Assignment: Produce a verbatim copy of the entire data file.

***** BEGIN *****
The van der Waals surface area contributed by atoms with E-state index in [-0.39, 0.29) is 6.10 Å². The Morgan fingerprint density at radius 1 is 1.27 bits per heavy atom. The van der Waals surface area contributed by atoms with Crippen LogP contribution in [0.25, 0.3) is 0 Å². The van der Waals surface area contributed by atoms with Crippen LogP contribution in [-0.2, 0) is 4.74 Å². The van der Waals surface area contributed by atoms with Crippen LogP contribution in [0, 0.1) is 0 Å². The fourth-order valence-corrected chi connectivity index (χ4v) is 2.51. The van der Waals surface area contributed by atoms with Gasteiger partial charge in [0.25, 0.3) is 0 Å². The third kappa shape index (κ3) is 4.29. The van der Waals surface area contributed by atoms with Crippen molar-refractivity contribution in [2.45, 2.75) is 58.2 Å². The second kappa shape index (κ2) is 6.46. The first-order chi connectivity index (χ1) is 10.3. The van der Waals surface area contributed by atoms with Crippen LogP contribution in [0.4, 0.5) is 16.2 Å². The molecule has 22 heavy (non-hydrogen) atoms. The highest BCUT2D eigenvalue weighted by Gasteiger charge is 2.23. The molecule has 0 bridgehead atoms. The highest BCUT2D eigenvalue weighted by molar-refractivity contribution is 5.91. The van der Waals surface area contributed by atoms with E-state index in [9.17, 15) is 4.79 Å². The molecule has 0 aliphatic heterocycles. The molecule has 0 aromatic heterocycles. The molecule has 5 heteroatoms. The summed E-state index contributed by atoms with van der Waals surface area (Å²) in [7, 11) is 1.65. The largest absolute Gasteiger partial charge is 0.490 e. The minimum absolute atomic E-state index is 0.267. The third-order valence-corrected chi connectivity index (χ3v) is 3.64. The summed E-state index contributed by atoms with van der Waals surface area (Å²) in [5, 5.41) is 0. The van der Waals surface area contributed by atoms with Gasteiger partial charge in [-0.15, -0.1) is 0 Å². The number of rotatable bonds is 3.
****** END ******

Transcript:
The van der Waals surface area contributed by atoms with E-state index in [-0.39, 0.29) is 6.10 Å². The Morgan fingerprint density at radius 1 is 1.27 bits per heavy atom. The van der Waals surface area contributed by atoms with Crippen LogP contribution in [0.25, 0.3) is 0 Å². The van der Waals surface area contributed by atoms with Crippen LogP contribution in [-0.2, 0) is 4.74 Å². The van der Waals surface area contributed by atoms with Crippen LogP contribution in [0, 0.1) is 0 Å². The fourth-order valence-corrected chi connectivity index (χ4v) is 2.51. The van der Waals surface area contributed by atoms with Gasteiger partial charge in [0.25, 0.3) is 0 Å². The third kappa shape index (κ3) is 4.29. The van der Waals surface area contributed by atoms with Crippen molar-refractivity contribution in [2.45, 2.75) is 58.2 Å². The second kappa shape index (κ2) is 6.46. The first-order chi connectivity index (χ1) is 10.3. The van der Waals surface area contributed by atoms with Crippen LogP contribution in [0.4, 0.5) is 16.2 Å². The molecule has 22 heavy (non-hydrogen) atoms. The highest BCUT2D eigenvalue weighted by Gasteiger charge is 2.23. The molecule has 0 bridgehead atoms. The highest BCUT2D eigenvalue weighted by molar-refractivity contribution is 5.91. The van der Waals surface area contributed by atoms with E-state index in [9.17, 15) is 4.79 Å². The molecule has 0 aliphatic heterocycles. The molecule has 0 aromatic heterocycles. The molecule has 5 heteroatoms. The summed E-state index contributed by atoms with van der Waals surface area (Å²) in [7, 11) is 1.65. The largest absolute Gasteiger partial charge is 0.490 e. The minimum absolute atomic E-state index is 0.267. The third-order valence-corrected chi connectivity index (χ3v) is 3.64. The summed E-state index contributed by atoms with van der Waals surface area (Å²) in [5, 5.41) is 0. The van der Waals surface area contributed by atoms with Gasteiger partial charge in [-0.15, -0.1) is 0 Å². The number of rotatable bonds is 3.